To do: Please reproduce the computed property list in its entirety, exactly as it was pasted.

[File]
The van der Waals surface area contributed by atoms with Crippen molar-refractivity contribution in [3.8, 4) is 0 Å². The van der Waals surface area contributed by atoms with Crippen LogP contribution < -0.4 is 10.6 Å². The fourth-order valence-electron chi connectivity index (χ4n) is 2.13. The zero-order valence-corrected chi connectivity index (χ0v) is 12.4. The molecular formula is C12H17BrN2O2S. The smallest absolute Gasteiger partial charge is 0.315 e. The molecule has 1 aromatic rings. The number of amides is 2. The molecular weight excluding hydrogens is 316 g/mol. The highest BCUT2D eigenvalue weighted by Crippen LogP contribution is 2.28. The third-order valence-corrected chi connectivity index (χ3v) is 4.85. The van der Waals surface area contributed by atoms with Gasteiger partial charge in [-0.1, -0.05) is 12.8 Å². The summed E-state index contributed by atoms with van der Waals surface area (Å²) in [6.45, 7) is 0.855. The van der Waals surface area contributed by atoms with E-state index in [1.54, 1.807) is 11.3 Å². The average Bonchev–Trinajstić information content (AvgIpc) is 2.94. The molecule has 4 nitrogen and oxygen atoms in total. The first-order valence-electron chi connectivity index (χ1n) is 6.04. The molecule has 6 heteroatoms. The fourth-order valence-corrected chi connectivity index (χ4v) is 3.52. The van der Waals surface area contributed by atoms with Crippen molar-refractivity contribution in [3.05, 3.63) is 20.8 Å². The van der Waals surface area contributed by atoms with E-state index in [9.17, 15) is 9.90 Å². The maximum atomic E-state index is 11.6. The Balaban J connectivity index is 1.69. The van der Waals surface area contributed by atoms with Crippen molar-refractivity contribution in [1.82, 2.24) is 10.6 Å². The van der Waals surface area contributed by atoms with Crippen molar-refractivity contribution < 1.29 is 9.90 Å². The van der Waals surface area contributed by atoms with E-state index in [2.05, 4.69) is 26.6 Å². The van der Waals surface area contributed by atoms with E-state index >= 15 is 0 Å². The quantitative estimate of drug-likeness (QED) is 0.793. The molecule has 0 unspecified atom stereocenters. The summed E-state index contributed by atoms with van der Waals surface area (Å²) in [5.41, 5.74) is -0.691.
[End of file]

The van der Waals surface area contributed by atoms with Crippen molar-refractivity contribution in [3.8, 4) is 0 Å². The van der Waals surface area contributed by atoms with Crippen LogP contribution < -0.4 is 10.6 Å². The fourth-order valence-electron chi connectivity index (χ4n) is 2.13. The zero-order valence-corrected chi connectivity index (χ0v) is 12.4. The molecular formula is C12H17BrN2O2S. The smallest absolute Gasteiger partial charge is 0.315 e. The molecule has 1 aromatic rings. The number of amides is 2. The molecular weight excluding hydrogens is 316 g/mol. The highest BCUT2D eigenvalue weighted by Crippen LogP contribution is 2.28. The third-order valence-corrected chi connectivity index (χ3v) is 4.85. The van der Waals surface area contributed by atoms with Gasteiger partial charge in [-0.1, -0.05) is 12.8 Å². The summed E-state index contributed by atoms with van der Waals surface area (Å²) in [6.45, 7) is 0.855. The van der Waals surface area contributed by atoms with E-state index in [1.54, 1.807) is 11.3 Å². The average Bonchev–Trinajstić information content (AvgIpc) is 2.94. The molecule has 4 nitrogen and oxygen atoms in total. The first-order valence-electron chi connectivity index (χ1n) is 6.04. The molecule has 6 heteroatoms. The fourth-order valence-corrected chi connectivity index (χ4v) is 3.52. The van der Waals surface area contributed by atoms with Crippen molar-refractivity contribution in [3.05, 3.63) is 20.8 Å². The van der Waals surface area contributed by atoms with E-state index in [9.17, 15) is 9.90 Å². The maximum atomic E-state index is 11.6. The Balaban J connectivity index is 1.69. The van der Waals surface area contributed by atoms with Crippen molar-refractivity contribution in [1.82, 2.24) is 10.6 Å². The van der Waals surface area contributed by atoms with Crippen molar-refractivity contribution < 1.29 is 9.90 Å². The van der Waals surface area contributed by atoms with E-state index in [2.05, 4.69) is 26.6 Å². The van der Waals surface area contributed by atoms with E-state index >= 15 is 0 Å². The quantitative estimate of drug-likeness (QED) is 0.793. The molecule has 0 unspecified atom stereocenters. The summed E-state index contributed by atoms with van der Waals surface area (Å²) in [5.41, 5.74) is -0.691.